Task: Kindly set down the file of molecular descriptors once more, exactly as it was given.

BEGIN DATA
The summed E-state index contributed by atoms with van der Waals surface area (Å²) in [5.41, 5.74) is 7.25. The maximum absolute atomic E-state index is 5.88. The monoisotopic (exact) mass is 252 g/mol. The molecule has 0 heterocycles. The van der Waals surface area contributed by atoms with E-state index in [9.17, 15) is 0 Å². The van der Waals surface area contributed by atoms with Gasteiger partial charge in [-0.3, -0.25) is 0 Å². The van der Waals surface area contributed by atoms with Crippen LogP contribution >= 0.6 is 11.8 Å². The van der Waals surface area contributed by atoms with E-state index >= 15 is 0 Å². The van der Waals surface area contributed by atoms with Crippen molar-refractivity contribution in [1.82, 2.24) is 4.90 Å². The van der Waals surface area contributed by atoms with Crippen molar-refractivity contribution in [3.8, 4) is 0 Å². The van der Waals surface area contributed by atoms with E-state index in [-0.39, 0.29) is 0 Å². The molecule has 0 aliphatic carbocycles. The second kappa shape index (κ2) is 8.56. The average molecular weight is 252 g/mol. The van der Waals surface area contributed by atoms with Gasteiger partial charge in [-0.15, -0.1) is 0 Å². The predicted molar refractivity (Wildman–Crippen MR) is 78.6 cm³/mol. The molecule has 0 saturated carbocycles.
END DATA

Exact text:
The summed E-state index contributed by atoms with van der Waals surface area (Å²) in [5.41, 5.74) is 7.25. The maximum absolute atomic E-state index is 5.88. The monoisotopic (exact) mass is 252 g/mol. The molecule has 0 heterocycles. The van der Waals surface area contributed by atoms with E-state index in [9.17, 15) is 0 Å². The van der Waals surface area contributed by atoms with Gasteiger partial charge in [-0.3, -0.25) is 0 Å². The van der Waals surface area contributed by atoms with Crippen LogP contribution >= 0.6 is 11.8 Å². The van der Waals surface area contributed by atoms with E-state index >= 15 is 0 Å². The van der Waals surface area contributed by atoms with Crippen molar-refractivity contribution in [1.82, 2.24) is 4.90 Å². The van der Waals surface area contributed by atoms with Crippen molar-refractivity contribution in [3.8, 4) is 0 Å². The van der Waals surface area contributed by atoms with E-state index in [-0.39, 0.29) is 0 Å². The molecule has 0 aliphatic carbocycles. The second kappa shape index (κ2) is 8.56. The average molecular weight is 252 g/mol. The van der Waals surface area contributed by atoms with Gasteiger partial charge in [-0.15, -0.1) is 0 Å². The predicted molar refractivity (Wildman–Crippen MR) is 78.6 cm³/mol. The molecule has 0 saturated carbocycles.